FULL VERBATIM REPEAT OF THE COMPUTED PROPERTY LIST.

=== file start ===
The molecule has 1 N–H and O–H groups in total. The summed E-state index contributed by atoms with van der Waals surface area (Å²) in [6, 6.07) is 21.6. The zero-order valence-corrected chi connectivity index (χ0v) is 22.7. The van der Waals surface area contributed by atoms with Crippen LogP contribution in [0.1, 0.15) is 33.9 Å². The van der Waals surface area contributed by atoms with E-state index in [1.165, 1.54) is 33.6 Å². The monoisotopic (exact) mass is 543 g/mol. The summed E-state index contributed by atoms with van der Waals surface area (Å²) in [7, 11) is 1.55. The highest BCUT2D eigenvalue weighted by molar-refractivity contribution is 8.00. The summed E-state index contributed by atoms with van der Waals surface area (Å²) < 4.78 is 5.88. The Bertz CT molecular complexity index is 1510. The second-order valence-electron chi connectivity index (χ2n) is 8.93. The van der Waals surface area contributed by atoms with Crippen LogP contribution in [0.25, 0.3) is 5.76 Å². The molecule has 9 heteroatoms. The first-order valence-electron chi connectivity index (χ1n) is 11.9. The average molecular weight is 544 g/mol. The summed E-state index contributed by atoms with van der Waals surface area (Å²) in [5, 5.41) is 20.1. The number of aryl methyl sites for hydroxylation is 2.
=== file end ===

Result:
The molecule has 1 N–H and O–H groups in total. The summed E-state index contributed by atoms with van der Waals surface area (Å²) in [6, 6.07) is 21.6. The zero-order valence-corrected chi connectivity index (χ0v) is 22.7. The van der Waals surface area contributed by atoms with Crippen LogP contribution in [0.1, 0.15) is 33.9 Å². The van der Waals surface area contributed by atoms with E-state index in [1.165, 1.54) is 33.6 Å². The monoisotopic (exact) mass is 543 g/mol. The summed E-state index contributed by atoms with van der Waals surface area (Å²) in [7, 11) is 1.55. The highest BCUT2D eigenvalue weighted by molar-refractivity contribution is 8.00. The summed E-state index contributed by atoms with van der Waals surface area (Å²) < 4.78 is 5.88. The Bertz CT molecular complexity index is 1510. The second-order valence-electron chi connectivity index (χ2n) is 8.93. The van der Waals surface area contributed by atoms with Crippen LogP contribution in [0.25, 0.3) is 5.76 Å². The molecule has 9 heteroatoms. The first-order valence-electron chi connectivity index (χ1n) is 11.9. The average molecular weight is 544 g/mol. The summed E-state index contributed by atoms with van der Waals surface area (Å²) in [5, 5.41) is 20.1. The number of aryl methyl sites for hydroxylation is 2.